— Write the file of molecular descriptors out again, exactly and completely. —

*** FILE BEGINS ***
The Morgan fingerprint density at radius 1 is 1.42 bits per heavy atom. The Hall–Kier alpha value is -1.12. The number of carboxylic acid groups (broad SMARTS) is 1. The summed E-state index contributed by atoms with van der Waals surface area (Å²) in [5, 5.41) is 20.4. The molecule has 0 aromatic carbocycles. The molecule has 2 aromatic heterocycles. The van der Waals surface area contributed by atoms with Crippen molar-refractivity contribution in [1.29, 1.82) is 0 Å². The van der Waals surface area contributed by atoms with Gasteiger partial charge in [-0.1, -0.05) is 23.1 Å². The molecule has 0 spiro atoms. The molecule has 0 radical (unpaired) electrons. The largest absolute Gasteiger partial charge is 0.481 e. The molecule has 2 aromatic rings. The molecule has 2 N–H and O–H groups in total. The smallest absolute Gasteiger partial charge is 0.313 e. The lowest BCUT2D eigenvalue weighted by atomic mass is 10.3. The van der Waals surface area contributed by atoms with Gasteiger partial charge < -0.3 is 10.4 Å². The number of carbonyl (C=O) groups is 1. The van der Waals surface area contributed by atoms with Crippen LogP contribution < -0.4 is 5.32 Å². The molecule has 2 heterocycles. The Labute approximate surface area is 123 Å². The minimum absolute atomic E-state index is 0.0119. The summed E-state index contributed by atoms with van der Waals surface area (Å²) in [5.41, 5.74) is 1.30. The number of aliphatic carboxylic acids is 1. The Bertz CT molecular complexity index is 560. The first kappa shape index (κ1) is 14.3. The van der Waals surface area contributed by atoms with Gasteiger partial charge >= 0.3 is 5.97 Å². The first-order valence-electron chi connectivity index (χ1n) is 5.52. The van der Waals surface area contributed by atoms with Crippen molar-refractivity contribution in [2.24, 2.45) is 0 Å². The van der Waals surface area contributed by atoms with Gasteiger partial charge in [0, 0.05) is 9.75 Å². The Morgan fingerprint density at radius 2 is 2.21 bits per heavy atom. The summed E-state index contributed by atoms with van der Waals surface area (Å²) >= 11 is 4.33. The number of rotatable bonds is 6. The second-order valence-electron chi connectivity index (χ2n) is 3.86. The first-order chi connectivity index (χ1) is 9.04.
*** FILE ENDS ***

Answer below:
The Morgan fingerprint density at radius 1 is 1.42 bits per heavy atom. The Hall–Kier alpha value is -1.12. The number of carboxylic acid groups (broad SMARTS) is 1. The summed E-state index contributed by atoms with van der Waals surface area (Å²) in [5, 5.41) is 20.4. The molecule has 0 aromatic carbocycles. The molecule has 2 aromatic heterocycles. The van der Waals surface area contributed by atoms with Crippen molar-refractivity contribution in [1.29, 1.82) is 0 Å². The van der Waals surface area contributed by atoms with Gasteiger partial charge in [-0.1, -0.05) is 23.1 Å². The molecule has 0 spiro atoms. The molecule has 0 radical (unpaired) electrons. The largest absolute Gasteiger partial charge is 0.481 e. The molecule has 2 aromatic rings. The molecule has 2 N–H and O–H groups in total. The smallest absolute Gasteiger partial charge is 0.313 e. The lowest BCUT2D eigenvalue weighted by atomic mass is 10.3. The van der Waals surface area contributed by atoms with Gasteiger partial charge < -0.3 is 10.4 Å². The number of carbonyl (C=O) groups is 1. The van der Waals surface area contributed by atoms with Crippen LogP contribution < -0.4 is 5.32 Å². The molecule has 2 heterocycles. The Labute approximate surface area is 123 Å². The minimum absolute atomic E-state index is 0.0119. The summed E-state index contributed by atoms with van der Waals surface area (Å²) in [5.41, 5.74) is 1.30. The number of aliphatic carboxylic acids is 1. The Bertz CT molecular complexity index is 560. The first kappa shape index (κ1) is 14.3. The van der Waals surface area contributed by atoms with Gasteiger partial charge >= 0.3 is 5.97 Å². The first-order valence-electron chi connectivity index (χ1n) is 5.52. The van der Waals surface area contributed by atoms with Crippen molar-refractivity contribution in [2.24, 2.45) is 0 Å². The van der Waals surface area contributed by atoms with Gasteiger partial charge in [0, 0.05) is 9.75 Å². The Morgan fingerprint density at radius 2 is 2.21 bits per heavy atom. The summed E-state index contributed by atoms with van der Waals surface area (Å²) >= 11 is 4.33. The number of rotatable bonds is 6. The second-order valence-electron chi connectivity index (χ2n) is 3.86. The first-order chi connectivity index (χ1) is 9.04.